Fortunately, at least one of these issues will probably resolve itself. Already there are fewer illegals trying to sneak into the United States across the border from Mexico because the economy here is so terrible. Who is going to want to come to an impoverished nation full of gun nuts shooting at each other underwater?
Still, it’s disconcerting to watch smug Democrats lord it over clueless Republicans when the only difference between the two parties is one of tone. Republicans let you know that they hate you. Democrats talk nice and then let you down. Neither party gives a damn about the fact that you haven’t gotten a raise in 30 years. How can they? Their contributors are the top executives of the corporations who’ve been lining their pockets at your expense.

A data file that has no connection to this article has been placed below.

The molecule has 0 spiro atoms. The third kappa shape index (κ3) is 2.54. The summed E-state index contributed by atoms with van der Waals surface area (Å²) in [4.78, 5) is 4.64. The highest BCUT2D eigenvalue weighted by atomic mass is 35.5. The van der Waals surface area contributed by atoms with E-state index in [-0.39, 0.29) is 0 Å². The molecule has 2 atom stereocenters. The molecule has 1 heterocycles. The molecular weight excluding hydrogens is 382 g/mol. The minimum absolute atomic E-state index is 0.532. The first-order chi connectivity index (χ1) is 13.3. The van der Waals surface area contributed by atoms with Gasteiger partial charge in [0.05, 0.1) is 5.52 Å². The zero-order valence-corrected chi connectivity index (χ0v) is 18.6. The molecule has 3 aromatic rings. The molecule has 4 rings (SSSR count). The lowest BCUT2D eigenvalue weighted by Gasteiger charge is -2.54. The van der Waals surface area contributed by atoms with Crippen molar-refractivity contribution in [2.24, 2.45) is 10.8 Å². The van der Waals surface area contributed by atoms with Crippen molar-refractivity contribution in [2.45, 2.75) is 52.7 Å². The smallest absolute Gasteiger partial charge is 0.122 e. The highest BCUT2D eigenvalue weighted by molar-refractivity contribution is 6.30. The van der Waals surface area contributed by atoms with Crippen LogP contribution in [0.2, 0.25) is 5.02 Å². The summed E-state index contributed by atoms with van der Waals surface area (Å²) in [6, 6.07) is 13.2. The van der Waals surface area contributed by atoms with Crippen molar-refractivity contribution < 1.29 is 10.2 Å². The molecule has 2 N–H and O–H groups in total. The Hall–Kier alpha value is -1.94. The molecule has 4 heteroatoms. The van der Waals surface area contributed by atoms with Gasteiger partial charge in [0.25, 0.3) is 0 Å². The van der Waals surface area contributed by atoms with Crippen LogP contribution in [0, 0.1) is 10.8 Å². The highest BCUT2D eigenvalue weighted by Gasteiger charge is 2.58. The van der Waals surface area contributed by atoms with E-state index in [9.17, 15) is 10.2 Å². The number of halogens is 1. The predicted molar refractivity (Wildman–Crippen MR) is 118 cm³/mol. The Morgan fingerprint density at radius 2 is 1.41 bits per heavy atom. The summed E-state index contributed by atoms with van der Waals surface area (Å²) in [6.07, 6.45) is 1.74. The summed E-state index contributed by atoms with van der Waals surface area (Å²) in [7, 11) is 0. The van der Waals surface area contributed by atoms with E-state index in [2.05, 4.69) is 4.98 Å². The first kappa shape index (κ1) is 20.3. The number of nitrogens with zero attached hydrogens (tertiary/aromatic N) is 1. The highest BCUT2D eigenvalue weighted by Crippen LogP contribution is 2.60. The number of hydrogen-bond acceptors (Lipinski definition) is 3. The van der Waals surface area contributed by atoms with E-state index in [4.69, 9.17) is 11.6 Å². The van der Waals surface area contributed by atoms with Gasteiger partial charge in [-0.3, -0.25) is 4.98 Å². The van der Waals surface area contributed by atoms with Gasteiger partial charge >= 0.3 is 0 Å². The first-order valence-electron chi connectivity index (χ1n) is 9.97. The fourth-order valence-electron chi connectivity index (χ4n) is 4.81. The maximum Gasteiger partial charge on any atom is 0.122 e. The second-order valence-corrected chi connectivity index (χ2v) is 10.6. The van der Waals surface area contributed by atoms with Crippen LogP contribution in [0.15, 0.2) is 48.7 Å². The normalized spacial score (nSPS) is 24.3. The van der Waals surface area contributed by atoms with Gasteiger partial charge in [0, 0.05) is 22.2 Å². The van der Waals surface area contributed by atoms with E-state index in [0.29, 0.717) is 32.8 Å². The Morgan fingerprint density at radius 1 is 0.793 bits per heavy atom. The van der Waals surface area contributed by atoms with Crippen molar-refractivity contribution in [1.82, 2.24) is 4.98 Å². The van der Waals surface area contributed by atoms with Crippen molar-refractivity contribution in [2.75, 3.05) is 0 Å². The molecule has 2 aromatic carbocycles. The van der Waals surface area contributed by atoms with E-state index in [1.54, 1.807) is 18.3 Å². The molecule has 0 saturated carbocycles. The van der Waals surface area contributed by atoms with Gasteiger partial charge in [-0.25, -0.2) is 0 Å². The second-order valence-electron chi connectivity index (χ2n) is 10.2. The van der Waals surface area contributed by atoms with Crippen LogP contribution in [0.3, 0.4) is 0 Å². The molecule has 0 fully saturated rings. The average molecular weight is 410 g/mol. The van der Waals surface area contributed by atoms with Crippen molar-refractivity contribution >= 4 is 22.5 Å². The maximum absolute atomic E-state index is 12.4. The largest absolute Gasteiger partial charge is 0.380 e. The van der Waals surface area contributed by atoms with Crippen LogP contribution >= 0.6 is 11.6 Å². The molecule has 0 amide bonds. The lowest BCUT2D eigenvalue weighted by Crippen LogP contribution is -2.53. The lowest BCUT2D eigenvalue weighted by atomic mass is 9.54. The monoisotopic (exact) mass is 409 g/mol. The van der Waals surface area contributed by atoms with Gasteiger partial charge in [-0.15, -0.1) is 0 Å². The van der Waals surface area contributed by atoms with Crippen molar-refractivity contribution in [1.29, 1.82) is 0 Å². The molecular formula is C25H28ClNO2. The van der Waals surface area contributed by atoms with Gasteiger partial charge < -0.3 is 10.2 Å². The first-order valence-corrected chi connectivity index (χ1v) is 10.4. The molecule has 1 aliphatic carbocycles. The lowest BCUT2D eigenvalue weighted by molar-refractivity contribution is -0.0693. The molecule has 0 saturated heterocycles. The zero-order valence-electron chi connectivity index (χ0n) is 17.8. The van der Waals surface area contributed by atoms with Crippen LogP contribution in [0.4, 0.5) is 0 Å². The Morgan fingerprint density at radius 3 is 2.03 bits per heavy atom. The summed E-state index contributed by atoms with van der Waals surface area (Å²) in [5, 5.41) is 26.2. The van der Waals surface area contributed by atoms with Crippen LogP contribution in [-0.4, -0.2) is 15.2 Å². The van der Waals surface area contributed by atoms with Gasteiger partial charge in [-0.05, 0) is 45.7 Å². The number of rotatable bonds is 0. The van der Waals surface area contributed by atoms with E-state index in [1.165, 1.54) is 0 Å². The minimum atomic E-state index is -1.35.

One of these days, you’ve got to think that the people are going to notice.
COPYRIGHT 2013 TED RALL
Why Won’t the Rich and Powerful Try to Save Themselves?
I spent last week at Occupy Miami and Occupy Fort Lauderdale. One question came up several times: What if the system responds—or pretends to respond—to our demands? What if the political class agrees to create more jobs, help the unemployed, let distressed homeowners keep their houses?
Then the Occupy movement (and American progressivism) will be out of business. “President Obama could finish us off over night,” I said. “A speech would be enough. He wouldn’t even have to do anything.”
Obama could announce a big jobs bill, knowing full well that Congressional Republicans would kill it. It would probably increase his reelection prospects.
But don’t worry.
America’s corporate rulers and their pet politicians know that people are furious. They understand that their actions and policies are accelerating the pace of income inequality and creating a growing, permanently alienated underclass.
They know history. Sooner or later, the downtrodden rise up, overthrow and kill their oppressors.
It’s not a nice way to rule. Nor is it smart. So—if all it would take for America’s masters to save themselves from the raging mobs of the not-so-distant future are a few empty words, why not try?